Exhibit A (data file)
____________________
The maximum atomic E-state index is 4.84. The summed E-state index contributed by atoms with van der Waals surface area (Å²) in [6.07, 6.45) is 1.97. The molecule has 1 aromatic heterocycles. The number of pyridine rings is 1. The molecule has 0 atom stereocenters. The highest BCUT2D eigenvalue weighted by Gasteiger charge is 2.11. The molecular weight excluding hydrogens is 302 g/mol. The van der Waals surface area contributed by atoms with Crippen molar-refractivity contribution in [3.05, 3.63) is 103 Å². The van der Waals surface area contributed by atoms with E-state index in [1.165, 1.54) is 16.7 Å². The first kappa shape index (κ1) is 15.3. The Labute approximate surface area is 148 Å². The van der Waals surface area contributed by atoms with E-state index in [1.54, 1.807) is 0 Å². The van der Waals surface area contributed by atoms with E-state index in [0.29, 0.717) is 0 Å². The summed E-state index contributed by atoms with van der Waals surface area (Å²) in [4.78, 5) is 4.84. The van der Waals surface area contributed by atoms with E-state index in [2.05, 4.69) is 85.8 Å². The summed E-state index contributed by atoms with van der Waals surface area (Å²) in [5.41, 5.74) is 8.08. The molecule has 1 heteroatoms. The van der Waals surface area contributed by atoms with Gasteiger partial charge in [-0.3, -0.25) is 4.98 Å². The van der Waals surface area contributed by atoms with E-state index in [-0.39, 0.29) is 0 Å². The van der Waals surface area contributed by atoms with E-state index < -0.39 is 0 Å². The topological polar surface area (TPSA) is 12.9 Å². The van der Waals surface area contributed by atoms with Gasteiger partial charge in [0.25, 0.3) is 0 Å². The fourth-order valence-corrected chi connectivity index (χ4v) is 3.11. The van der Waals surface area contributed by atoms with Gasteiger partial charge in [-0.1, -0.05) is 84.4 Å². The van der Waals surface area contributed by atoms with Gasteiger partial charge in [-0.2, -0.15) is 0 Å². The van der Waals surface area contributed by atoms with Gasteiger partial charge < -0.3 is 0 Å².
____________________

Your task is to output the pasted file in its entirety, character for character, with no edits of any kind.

The maximum atomic E-state index is 4.84. The summed E-state index contributed by atoms with van der Waals surface area (Å²) in [6.07, 6.45) is 1.97. The molecule has 1 aromatic heterocycles. The number of pyridine rings is 1. The molecule has 0 atom stereocenters. The highest BCUT2D eigenvalue weighted by Gasteiger charge is 2.11. The molecular weight excluding hydrogens is 302 g/mol. The van der Waals surface area contributed by atoms with Crippen molar-refractivity contribution in [3.05, 3.63) is 103 Å². The van der Waals surface area contributed by atoms with E-state index in [1.165, 1.54) is 16.7 Å². The first kappa shape index (κ1) is 15.3. The Labute approximate surface area is 148 Å². The van der Waals surface area contributed by atoms with E-state index in [1.54, 1.807) is 0 Å². The van der Waals surface area contributed by atoms with E-state index in [0.29, 0.717) is 0 Å². The summed E-state index contributed by atoms with van der Waals surface area (Å²) in [4.78, 5) is 4.84. The van der Waals surface area contributed by atoms with E-state index in [2.05, 4.69) is 85.8 Å². The summed E-state index contributed by atoms with van der Waals surface area (Å²) in [5.41, 5.74) is 8.08. The molecule has 1 heteroatoms. The van der Waals surface area contributed by atoms with Gasteiger partial charge in [-0.3, -0.25) is 4.98 Å². The van der Waals surface area contributed by atoms with E-state index in [-0.39, 0.29) is 0 Å². The van der Waals surface area contributed by atoms with E-state index < -0.39 is 0 Å². The topological polar surface area (TPSA) is 12.9 Å². The van der Waals surface area contributed by atoms with Gasteiger partial charge in [0.25, 0.3) is 0 Å². The fourth-order valence-corrected chi connectivity index (χ4v) is 3.11. The van der Waals surface area contributed by atoms with Gasteiger partial charge in [-0.1, -0.05) is 84.4 Å². The van der Waals surface area contributed by atoms with Gasteiger partial charge in [-0.2, -0.15) is 0 Å². The van der Waals surface area contributed by atoms with Gasteiger partial charge < -0.3 is 0 Å².